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New firm of Jermyn Baker to open on South Mall
SLA President Robert Baker with Law Society director general Ken Murphy at last Friday’s dinner

03 Mar 2020 / law society Print

New firm of Jermyn Baker to open on South Mall

A diverse geographic input into Law Society activities is hugely valuable and essential for the betterment of the profession.

That was the message from Law Society President Michele O’Boyle to 280 practitioners gathered at Maryborough House Hotel in Cork, last Friday, for the Southern Law Association (SLA) annual dinner.

In her speech, O’Boyle said that, coming from a two-solicitor practice in Sligo, one of her presidential themes this year is to identify ideas and means for smaller firms to thrive. 


“I will continue to work hard to make a meaningful difference to all firms and, in particular, smaller firms,” she pledged.

Many female colleagues have the ability, the intellect and the drive to become leaders, and should use every opportunity to reach their potential, enabled by both employers and the Law Society, the president said.

Noble calling

“The law is, indeed, a noble calling. We must never ever forget what our calling is about. It is not about winning or losing.

"It is not about telling a client what he or she wants to hear. It is about finding real solutions to real problems. It is about ensuring justice is done, and seen to be done,” the Law Society President continued.

“An independent legal profession is an essential component of democracy -- independent of Government, independent of commercial interests, and independent of the media.

“This independence is not a privilege for lawyers; rather it is the right of citizens.”

Michele O’Boyle urged the lawyers present to remember to have a life outside of law, and to keep family and friends, interests and hobbies central to their lives.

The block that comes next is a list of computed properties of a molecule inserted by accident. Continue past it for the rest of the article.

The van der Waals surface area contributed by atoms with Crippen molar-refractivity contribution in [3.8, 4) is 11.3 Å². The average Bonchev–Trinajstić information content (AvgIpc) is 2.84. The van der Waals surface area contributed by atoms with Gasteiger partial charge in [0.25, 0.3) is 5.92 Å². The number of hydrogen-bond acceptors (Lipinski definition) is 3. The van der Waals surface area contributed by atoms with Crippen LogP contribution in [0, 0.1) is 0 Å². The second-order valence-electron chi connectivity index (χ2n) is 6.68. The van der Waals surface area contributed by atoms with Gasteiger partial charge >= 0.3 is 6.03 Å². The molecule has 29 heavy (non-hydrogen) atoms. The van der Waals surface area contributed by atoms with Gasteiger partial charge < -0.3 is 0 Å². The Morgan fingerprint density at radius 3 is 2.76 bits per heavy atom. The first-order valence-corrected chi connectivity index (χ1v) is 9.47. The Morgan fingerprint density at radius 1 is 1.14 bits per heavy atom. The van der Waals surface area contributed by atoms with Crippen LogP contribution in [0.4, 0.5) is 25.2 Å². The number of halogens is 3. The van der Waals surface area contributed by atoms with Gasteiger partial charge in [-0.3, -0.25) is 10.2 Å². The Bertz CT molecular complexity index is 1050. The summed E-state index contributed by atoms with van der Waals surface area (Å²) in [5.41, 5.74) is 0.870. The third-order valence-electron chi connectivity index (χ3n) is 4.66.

Baker tribute

At the dinner, SLA President Robert Baker paid warm tribute to his current firm, O’Donovan Baker, and in particular his partner John O’Donovan.

Baker is shortly going into business with his wife, Carol Jermyn. Carol already has her own firm (Carol Jermyn & Co), but the couple will soon be establishing the new firm, Jermyn Baker, at 50 South Mall, in Cork city centre. 

Diocesan Registrar

Meanwhile, solicitor John Jermyn has been appointed as the Diocesan Registrar of the United Dioceses of Cork, Cloyne and Ross.

He has been appointed by the Church of Ireland Bishop of Cork, Dr Paul Colton, succeeding both his father and his grandfather in the role.

Mr Jermyn qualified as a solicitor in 2011 and practised with his family firm, Ronan Daly Jermyn, for seven years before moving in-house as legal counsel with fintech firm, Global Shares.

John Jermyn said: "I am very honoured to accept the position of Diocesan Registrar. This year marks the 100th year that a member of my family has held the role, and I am proud to follow in their footsteps.

"I look forward to working with Bishop Paul and his team for many years to come."

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